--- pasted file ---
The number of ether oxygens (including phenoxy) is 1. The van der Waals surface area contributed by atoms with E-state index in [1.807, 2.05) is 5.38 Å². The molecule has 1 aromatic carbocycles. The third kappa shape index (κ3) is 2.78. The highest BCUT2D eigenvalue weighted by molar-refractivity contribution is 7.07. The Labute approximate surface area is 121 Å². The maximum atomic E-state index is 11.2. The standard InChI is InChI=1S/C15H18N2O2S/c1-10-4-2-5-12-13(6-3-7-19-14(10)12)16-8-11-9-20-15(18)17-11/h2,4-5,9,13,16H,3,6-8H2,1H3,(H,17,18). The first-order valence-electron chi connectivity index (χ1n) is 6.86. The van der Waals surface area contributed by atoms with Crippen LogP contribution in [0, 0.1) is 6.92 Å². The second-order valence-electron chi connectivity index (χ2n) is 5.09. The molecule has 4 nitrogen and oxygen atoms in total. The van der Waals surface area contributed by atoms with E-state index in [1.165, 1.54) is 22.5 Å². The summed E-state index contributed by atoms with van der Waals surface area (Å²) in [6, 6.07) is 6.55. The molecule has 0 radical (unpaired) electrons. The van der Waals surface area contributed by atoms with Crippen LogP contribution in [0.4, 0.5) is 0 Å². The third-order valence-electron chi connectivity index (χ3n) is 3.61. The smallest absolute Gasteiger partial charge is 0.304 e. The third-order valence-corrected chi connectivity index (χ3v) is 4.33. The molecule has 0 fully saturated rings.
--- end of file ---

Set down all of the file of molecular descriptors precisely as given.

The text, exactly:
The number of ether oxygens (including phenoxy) is 1. The van der Waals surface area contributed by atoms with E-state index in [1.807, 2.05) is 5.38 Å². The molecule has 1 aromatic carbocycles. The third kappa shape index (κ3) is 2.78. The highest BCUT2D eigenvalue weighted by molar-refractivity contribution is 7.07. The Labute approximate surface area is 121 Å². The maximum atomic E-state index is 11.2. The standard InChI is InChI=1S/C15H18N2O2S/c1-10-4-2-5-12-13(6-3-7-19-14(10)12)16-8-11-9-20-15(18)17-11/h2,4-5,9,13,16H,3,6-8H2,1H3,(H,17,18). The first-order valence-electron chi connectivity index (χ1n) is 6.86. The van der Waals surface area contributed by atoms with Crippen LogP contribution in [0, 0.1) is 6.92 Å². The second-order valence-electron chi connectivity index (χ2n) is 5.09. The molecule has 4 nitrogen and oxygen atoms in total. The van der Waals surface area contributed by atoms with E-state index in [1.165, 1.54) is 22.5 Å². The summed E-state index contributed by atoms with van der Waals surface area (Å²) in [6, 6.07) is 6.55. The molecule has 0 radical (unpaired) electrons. The van der Waals surface area contributed by atoms with Crippen LogP contribution in [0.4, 0.5) is 0 Å². The third-order valence-electron chi connectivity index (χ3n) is 3.61. The smallest absolute Gasteiger partial charge is 0.304 e. The third-order valence-corrected chi connectivity index (χ3v) is 4.33. The molecule has 0 fully saturated rings.